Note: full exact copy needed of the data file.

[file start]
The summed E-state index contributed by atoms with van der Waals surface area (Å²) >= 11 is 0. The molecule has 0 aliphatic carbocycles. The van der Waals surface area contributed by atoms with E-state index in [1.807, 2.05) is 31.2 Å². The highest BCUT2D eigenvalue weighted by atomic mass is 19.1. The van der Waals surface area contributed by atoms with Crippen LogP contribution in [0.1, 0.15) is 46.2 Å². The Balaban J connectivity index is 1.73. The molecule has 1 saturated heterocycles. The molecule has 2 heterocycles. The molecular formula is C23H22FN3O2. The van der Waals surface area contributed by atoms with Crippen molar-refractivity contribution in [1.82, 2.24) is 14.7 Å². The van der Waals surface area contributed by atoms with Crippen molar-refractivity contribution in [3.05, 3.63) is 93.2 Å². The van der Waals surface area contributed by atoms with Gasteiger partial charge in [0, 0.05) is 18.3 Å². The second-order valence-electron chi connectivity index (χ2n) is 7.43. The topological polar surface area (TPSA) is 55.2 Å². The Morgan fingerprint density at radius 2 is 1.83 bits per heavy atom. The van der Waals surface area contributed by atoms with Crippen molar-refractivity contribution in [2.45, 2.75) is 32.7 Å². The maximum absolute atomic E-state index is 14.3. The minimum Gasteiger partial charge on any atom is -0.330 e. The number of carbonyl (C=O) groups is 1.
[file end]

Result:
The summed E-state index contributed by atoms with van der Waals surface area (Å²) >= 11 is 0. The molecule has 0 aliphatic carbocycles. The van der Waals surface area contributed by atoms with E-state index in [1.807, 2.05) is 31.2 Å². The highest BCUT2D eigenvalue weighted by atomic mass is 19.1. The van der Waals surface area contributed by atoms with Crippen LogP contribution in [0.1, 0.15) is 46.2 Å². The Balaban J connectivity index is 1.73. The molecule has 1 saturated heterocycles. The molecule has 2 heterocycles. The molecular formula is C23H22FN3O2. The van der Waals surface area contributed by atoms with Crippen molar-refractivity contribution in [1.82, 2.24) is 14.7 Å². The van der Waals surface area contributed by atoms with Crippen molar-refractivity contribution in [3.05, 3.63) is 93.2 Å². The van der Waals surface area contributed by atoms with Gasteiger partial charge in [0, 0.05) is 18.3 Å². The second-order valence-electron chi connectivity index (χ2n) is 7.43. The topological polar surface area (TPSA) is 55.2 Å². The Morgan fingerprint density at radius 2 is 1.83 bits per heavy atom. The van der Waals surface area contributed by atoms with Crippen molar-refractivity contribution in [2.45, 2.75) is 32.7 Å². The maximum absolute atomic E-state index is 14.3. The minimum Gasteiger partial charge on any atom is -0.330 e. The number of carbonyl (C=O) groups is 1.